The question arises why, given the Supreme Court’s 1976decision overturning Souder mentioned earlier, the states did not reinstate patient labor.Even Souder offered a loophole, for it held open the possibility of hospitaladministrators deducting from patient pay the cost of their care.

The probable answer is fear of additional lawsuits. A yearprior to Souder, the judge in Wyatt v. Stickney had outlawed unpaid work (with a specificexception permitting the patient to make his own bed) on the principle that work was”dehumanizing” unless it was voluntary, therapeutic and compensated at FLSA wagerates. And he had held that the state could not give with one hand and take away withanother, by taking back the wages as payment for care. Other suits had been broughtcharging that “institutional peonage” violated the 13th amendment outlawingslavery. Unable to pay the wage rates demanded, state officials found it was easier toeliminate patient labor than run the legal risks of continuing or resuming it.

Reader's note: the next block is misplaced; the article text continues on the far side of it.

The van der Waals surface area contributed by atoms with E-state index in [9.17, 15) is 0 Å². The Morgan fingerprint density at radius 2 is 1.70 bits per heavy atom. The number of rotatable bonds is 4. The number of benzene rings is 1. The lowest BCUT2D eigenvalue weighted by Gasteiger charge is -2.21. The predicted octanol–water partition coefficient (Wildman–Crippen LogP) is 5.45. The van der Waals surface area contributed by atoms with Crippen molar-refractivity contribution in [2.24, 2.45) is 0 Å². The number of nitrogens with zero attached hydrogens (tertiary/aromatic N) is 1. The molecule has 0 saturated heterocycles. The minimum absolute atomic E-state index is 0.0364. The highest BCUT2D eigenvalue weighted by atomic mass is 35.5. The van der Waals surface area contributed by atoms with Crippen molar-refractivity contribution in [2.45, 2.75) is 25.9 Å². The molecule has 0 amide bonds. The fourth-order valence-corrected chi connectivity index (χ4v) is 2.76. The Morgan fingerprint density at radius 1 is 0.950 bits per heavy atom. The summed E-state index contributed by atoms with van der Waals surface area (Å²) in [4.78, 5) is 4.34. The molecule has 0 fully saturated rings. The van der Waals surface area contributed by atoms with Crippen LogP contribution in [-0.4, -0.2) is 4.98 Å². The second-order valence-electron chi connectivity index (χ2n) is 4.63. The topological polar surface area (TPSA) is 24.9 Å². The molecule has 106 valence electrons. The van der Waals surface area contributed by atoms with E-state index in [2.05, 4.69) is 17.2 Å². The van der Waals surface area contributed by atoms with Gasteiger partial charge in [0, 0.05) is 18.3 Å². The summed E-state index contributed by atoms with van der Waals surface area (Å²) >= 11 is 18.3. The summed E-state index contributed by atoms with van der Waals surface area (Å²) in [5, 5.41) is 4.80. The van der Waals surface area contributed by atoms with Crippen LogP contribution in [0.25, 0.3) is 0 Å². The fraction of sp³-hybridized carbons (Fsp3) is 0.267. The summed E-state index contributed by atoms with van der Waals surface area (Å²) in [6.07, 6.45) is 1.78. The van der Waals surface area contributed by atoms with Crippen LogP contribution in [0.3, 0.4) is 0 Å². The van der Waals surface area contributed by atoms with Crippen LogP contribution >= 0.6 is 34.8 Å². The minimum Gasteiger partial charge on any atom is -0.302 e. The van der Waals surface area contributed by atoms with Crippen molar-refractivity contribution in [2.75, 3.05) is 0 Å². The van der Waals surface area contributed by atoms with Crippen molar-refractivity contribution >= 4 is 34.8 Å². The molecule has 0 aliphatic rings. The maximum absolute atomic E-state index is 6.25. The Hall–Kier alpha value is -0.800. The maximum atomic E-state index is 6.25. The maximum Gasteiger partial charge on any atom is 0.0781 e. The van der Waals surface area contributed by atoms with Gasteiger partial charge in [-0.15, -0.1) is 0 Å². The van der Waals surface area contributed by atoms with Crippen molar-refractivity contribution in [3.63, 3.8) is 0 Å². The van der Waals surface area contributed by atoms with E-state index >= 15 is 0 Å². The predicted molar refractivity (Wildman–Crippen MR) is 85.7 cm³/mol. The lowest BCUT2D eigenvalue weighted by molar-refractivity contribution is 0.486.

Perlin concedes that Souder resulted in “a totalelimination of work programs in many institutions” but claims with is “clearlynot foreseen” and “no fault of its proponents.” This is hard to swallow.The attorneys who brought Souder, as well as the other “peonage” suits were wellaware of the financial constraints under which state hospitals operated. In other forumsthey made clear that their real goal was to empty institutions, not improve the way theywere run.